Diversity, Uniformity and the Transformative Properties of the House in Neolithic Greece

Chapter
Part of the One World Archaeology book series (WORLDARCH)

Abstract

Traditional models of the introduction, spread and impact of the Neolithic way of life tend to assume that novel reorientations and developments are something that happens elsewhere to which people merely respond—for example, by adopting agriculture, settling down and creating permanent houses. This chapter suggests that we need to investigate the deeper structure of these pioneering societies and to reconceptualise the Neolithic house as an active social framework for life, as a context for the transformations that occur. Indeed, it is in the continually shifting relationships within and between social groups that wider developments can be best understood. This view is explored through an examination of the different manifestations of early settlement in Greece, the role and forms of houses, the interplay between the different scales of space and time at which all this happened and the range of relationships that it involved.

Keywords

Household Architecture Identity Community Production Mobility Agriculture 

References

  1. Alram-Stern, E. 2005. The early Neolithic settlement in central and southern Greece. The actual state of research. In How did farming reach Europe? Anatolian-European relations from the second half of the 7th through the first half of the 6th millennium cal BC, ed. C. Lichter, 183–194. Istanbul: Ege Yayinlari.Google Scholar
  2. Ammerman, A.J. and P. Biagi, eds. 2003. The widening harvest. The Neolithic transition in Europe: looking forward, looking back. Boston: Archaeological Institute of America.Google Scholar
  3. Andreou, S. 2005. The landscapes of modern Greek Aegean archaeology. In Prehistorians round the pond: reflections on Aegean prehistory as a discipline, eds. J.F. Cherry, D. Margomenou and L.E. Talalay, 73–92. Ann Arbor: Kelsey Museum of Archaeology, University of Michigan.Google Scholar
  4. Andreou, S., M. Fotiadis and K. Kotsakis. 2001. Review of Aegean prehistory V: the Neolithic and Bronze Age of northern Greece. In Aegean prehistory: a review, ed. T. Cullen, 259–327. Boston: Archaeological Institute of America (American Journal of Archaeology Supplement 1).Google Scholar
  5. Aslanis, I. 1992. I Proistoria its Makedonias I: I Neolithiki Epochi. Athens: Centre for Greek and Roman Antiquity-National Research Foundation.Google Scholar
  6. Bailey, D.W., A. Whittle and V. Cummings, eds. 2005. (Un)settling the Neolithic. Oxford: Oxbow.Google Scholar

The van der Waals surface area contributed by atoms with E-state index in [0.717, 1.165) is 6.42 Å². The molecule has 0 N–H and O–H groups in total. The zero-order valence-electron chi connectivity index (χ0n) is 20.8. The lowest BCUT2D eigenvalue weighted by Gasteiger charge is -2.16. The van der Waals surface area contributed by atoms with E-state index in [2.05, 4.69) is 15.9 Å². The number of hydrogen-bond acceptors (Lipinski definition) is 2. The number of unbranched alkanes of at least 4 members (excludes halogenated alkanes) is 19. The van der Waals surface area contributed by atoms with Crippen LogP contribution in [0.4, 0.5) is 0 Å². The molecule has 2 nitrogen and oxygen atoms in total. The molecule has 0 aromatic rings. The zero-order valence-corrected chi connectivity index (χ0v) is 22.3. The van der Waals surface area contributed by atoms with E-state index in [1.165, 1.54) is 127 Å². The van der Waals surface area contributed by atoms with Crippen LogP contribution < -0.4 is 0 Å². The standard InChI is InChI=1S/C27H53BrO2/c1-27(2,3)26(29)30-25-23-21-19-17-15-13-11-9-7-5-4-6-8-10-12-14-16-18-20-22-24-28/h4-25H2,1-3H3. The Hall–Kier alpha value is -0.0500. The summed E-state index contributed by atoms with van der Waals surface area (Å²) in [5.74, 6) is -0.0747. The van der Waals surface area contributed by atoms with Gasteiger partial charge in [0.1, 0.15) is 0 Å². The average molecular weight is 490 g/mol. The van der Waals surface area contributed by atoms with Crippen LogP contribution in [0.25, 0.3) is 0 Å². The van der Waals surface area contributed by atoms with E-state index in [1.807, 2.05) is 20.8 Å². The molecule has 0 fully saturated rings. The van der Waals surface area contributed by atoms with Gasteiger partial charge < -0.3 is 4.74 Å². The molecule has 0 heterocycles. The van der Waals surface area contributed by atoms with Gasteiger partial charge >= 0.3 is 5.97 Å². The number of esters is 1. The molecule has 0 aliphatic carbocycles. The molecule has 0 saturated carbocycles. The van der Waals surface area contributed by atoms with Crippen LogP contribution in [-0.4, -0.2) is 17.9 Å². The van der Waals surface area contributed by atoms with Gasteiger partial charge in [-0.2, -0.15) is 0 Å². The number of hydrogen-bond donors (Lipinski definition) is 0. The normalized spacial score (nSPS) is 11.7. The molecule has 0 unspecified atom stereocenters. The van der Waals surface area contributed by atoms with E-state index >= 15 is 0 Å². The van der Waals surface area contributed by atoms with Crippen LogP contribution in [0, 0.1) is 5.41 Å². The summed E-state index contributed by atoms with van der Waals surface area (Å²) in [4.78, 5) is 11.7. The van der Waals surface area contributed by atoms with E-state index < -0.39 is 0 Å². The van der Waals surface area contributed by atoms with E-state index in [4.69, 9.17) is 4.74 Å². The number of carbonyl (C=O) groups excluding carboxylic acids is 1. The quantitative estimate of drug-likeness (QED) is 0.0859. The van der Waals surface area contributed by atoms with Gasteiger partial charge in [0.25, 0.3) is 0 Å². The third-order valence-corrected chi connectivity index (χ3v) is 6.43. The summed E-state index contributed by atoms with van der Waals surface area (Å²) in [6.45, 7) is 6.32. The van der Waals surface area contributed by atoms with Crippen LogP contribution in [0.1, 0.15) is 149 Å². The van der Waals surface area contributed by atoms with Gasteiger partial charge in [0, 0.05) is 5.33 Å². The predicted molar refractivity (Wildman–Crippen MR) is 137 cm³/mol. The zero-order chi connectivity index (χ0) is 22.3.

7. Bailey, D.W., A. Whittle and D. Hofmann, eds. 2008. Living well together: settlement and materiality in the Neolithic of central and southeastern Europe. Oxford: Oxbow.Google Scholar
  8. Burton, M.L., K.L. Nero and J. Hess. 2002. Who can belong to a Micronesian household: representations of household composition across social contexts. Field Methods 14:65–87.CrossRefGoogle Scholar
  9. Carsten, J. 1997. The heat of the hearth: the process of kinship in a Malay fishing community. Oxford: Clarendon Press.Google Scholar
  10. Cavannagh, B. and W.J. Crouwel. 2002. The survey area in prehistoric periods. In The Laconia survey. Continuity and change in a Greek rural landscape, eds. B. Cavannagh, W.J. Crouwel, R.W.V. Catling and G. Shipley, 121–150. London: British School at Athens.Google Scholar
  11. Chapman, J. and B. Gaydarska. 2006. Parts and wholes: fragmentation in prehistoric context. Oxford: Oxbow.Google Scholar
  12. Chapman, J., B. Gaydarska, E. Skafida and S. Souvatzi. 2011. Personhood and the life cycle of Spondylus rings: an example from Late Neolithic Greece. In Spondylus in prehi s tory: new data and approaches contributions to the archaeology of shell technologies , eds. F. Ifantidis and M. Nikolaidou, 139–160. Oxford: British Archaeological Reports.Google Scholar
  13. Davis, J.L. 2001. Review of Aegean prehistory I: the islands of the Aegean. In Aegean prehistory: a review, ed. T. Cullen, 19–94. Boston: Archaeological Institute of America (American Journal of Archaeology Supplement 1).Google Scholar
  14. Demoule, J.-P. and C. Perlès. 1993. The Greek Neolithic: a new review. Journal of World Prehistory 7: 355–416.CrossRefGoogle Scholar
  15. Edmonds, M. and C. Richards, eds. 1998. Understanding the Neolithic of north-western Europe. Glasgow: Cruithne Press.Google Scholar
  16. Efstratiou, N. 2005. Tracing the story of the first farmers in Greece—A long and winding road. In How did farming reach Europe? Anatolian-European relations from the second half of the 7th through the first half of the 6th millennium cal BC, ed. C. Lichter, 143–153. Istanbul: Ege Yayinlari.Google Scholar
  17. Efstratiou, N., M.P. Fumanal, C. Ferrer, D. Urem-Kotsou, A. Curci, A. Tagliacozzo, G. Stratouli, S.M. Valamoti, M. Dinou, E. Badal, M. Madella and K. Skourtopoulou. 1998. Excavations at the Neolithic settlement of Makri, Thrace, Greece (1988–1996). A preliminary report. Saguntum 31:11–62.Google Scholar
  18. Galanidou, N. and Perlès, C. 2003a. An introduction to the Greek Mesolithic. In The Greek Mesolithic: problems and perspectives, eds. N. Galanidou and C. Perlès, 27–32. London: British School at Athens.Google Scholar